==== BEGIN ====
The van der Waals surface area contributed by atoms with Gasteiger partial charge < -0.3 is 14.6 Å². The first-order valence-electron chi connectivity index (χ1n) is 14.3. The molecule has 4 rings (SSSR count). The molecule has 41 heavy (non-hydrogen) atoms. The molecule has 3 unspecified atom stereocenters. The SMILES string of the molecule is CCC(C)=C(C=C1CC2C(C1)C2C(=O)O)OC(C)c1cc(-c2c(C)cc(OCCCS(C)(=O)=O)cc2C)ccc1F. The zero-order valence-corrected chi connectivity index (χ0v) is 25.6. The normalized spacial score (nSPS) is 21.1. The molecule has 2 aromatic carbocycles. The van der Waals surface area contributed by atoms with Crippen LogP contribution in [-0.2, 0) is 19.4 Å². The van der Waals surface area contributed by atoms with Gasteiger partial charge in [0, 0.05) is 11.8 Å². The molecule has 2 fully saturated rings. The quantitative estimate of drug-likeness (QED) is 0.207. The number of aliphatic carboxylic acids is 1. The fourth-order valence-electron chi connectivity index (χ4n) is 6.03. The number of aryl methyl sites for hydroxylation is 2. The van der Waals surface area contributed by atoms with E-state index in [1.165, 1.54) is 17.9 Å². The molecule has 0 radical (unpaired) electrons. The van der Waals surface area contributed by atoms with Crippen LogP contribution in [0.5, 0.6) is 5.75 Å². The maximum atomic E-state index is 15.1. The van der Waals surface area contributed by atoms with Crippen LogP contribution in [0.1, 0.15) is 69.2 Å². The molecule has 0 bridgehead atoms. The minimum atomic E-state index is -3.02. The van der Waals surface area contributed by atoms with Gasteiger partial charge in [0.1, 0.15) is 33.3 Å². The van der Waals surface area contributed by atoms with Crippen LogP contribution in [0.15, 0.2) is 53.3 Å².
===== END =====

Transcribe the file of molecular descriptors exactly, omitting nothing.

The van der Waals surface area contributed by atoms with Gasteiger partial charge < -0.3 is 14.6 Å². The first-order valence-electron chi connectivity index (χ1n) is 14.3. The molecule has 4 rings (SSSR count). The molecule has 41 heavy (non-hydrogen) atoms. The molecule has 3 unspecified atom stereocenters. The SMILES string of the molecule is CCC(C)=C(C=C1CC2C(C1)C2C(=O)O)OC(C)c1cc(-c2c(C)cc(OCCCS(C)(=O)=O)cc2C)ccc1F. The zero-order valence-corrected chi connectivity index (χ0v) is 25.6. The normalized spacial score (nSPS) is 21.1. The molecule has 2 aromatic carbocycles. The van der Waals surface area contributed by atoms with Crippen LogP contribution in [-0.2, 0) is 19.4 Å². The van der Waals surface area contributed by atoms with Gasteiger partial charge in [0, 0.05) is 11.8 Å². The molecule has 2 fully saturated rings. The quantitative estimate of drug-likeness (QED) is 0.207. The number of aliphatic carboxylic acids is 1. The fourth-order valence-electron chi connectivity index (χ4n) is 6.03. The number of aryl methyl sites for hydroxylation is 2. The van der Waals surface area contributed by atoms with E-state index in [1.165, 1.54) is 17.9 Å². The molecule has 0 radical (unpaired) electrons. The van der Waals surface area contributed by atoms with Crippen LogP contribution in [0.5, 0.6) is 5.75 Å². The maximum atomic E-state index is 15.1. The van der Waals surface area contributed by atoms with Crippen LogP contribution in [0.1, 0.15) is 69.2 Å². The molecule has 0 bridgehead atoms. The minimum atomic E-state index is -3.02. The van der Waals surface area contributed by atoms with Gasteiger partial charge in [0.1, 0.15) is 33.3 Å². The van der Waals surface area contributed by atoms with Crippen LogP contribution in [0.15, 0.2) is 53.3 Å².